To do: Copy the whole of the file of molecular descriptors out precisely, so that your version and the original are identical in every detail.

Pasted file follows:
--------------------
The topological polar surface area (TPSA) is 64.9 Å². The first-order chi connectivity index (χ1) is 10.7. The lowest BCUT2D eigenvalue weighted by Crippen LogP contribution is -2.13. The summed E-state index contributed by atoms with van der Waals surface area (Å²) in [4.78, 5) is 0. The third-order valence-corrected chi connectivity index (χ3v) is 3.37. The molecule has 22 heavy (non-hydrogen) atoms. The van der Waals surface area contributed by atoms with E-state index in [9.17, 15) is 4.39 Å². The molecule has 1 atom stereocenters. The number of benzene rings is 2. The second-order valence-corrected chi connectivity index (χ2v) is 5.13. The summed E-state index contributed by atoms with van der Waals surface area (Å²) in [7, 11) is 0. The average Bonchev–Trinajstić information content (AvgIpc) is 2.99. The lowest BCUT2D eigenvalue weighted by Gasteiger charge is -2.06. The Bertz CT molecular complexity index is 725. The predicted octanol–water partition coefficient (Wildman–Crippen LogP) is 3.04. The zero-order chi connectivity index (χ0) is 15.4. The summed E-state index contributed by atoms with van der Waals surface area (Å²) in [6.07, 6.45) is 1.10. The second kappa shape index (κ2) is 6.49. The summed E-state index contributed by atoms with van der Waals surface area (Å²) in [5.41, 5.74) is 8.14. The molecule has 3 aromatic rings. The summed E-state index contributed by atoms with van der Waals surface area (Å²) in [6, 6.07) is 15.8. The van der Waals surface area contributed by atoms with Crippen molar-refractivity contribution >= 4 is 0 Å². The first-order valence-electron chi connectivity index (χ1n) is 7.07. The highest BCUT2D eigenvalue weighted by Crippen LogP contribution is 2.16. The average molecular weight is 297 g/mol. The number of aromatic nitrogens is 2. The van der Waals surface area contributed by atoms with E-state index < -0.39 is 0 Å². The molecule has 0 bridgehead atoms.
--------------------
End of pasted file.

The topological polar surface area (TPSA) is 64.9 Å². The first-order chi connectivity index (χ1) is 10.7. The lowest BCUT2D eigenvalue weighted by Crippen LogP contribution is -2.13. The summed E-state index contributed by atoms with van der Waals surface area (Å²) in [4.78, 5) is 0. The third-order valence-corrected chi connectivity index (χ3v) is 3.37. The molecule has 22 heavy (non-hydrogen) atoms. The van der Waals surface area contributed by atoms with E-state index in [9.17, 15) is 4.39 Å². The molecule has 1 atom stereocenters. The number of benzene rings is 2. The second-order valence-corrected chi connectivity index (χ2v) is 5.13. The summed E-state index contributed by atoms with van der Waals surface area (Å²) in [7, 11) is 0. The average Bonchev–Trinajstić information content (AvgIpc) is 2.99. The lowest BCUT2D eigenvalue weighted by Gasteiger charge is -2.06. The Bertz CT molecular complexity index is 725. The predicted octanol–water partition coefficient (Wildman–Crippen LogP) is 3.04. The zero-order chi connectivity index (χ0) is 15.4. The summed E-state index contributed by atoms with van der Waals surface area (Å²) in [6.07, 6.45) is 1.10. The second kappa shape index (κ2) is 6.49. The summed E-state index contributed by atoms with van der Waals surface area (Å²) in [5.41, 5.74) is 8.14. The molecule has 3 aromatic rings. The summed E-state index contributed by atoms with van der Waals surface area (Å²) in [6, 6.07) is 15.8. The van der Waals surface area contributed by atoms with Crippen molar-refractivity contribution >= 4 is 0 Å². The first-order valence-electron chi connectivity index (χ1n) is 7.07. The highest BCUT2D eigenvalue weighted by Crippen LogP contribution is 2.16. The average molecular weight is 297 g/mol. The number of aromatic nitrogens is 2. The van der Waals surface area contributed by atoms with E-state index < -0.39 is 0 Å². The molecule has 0 bridgehead atoms.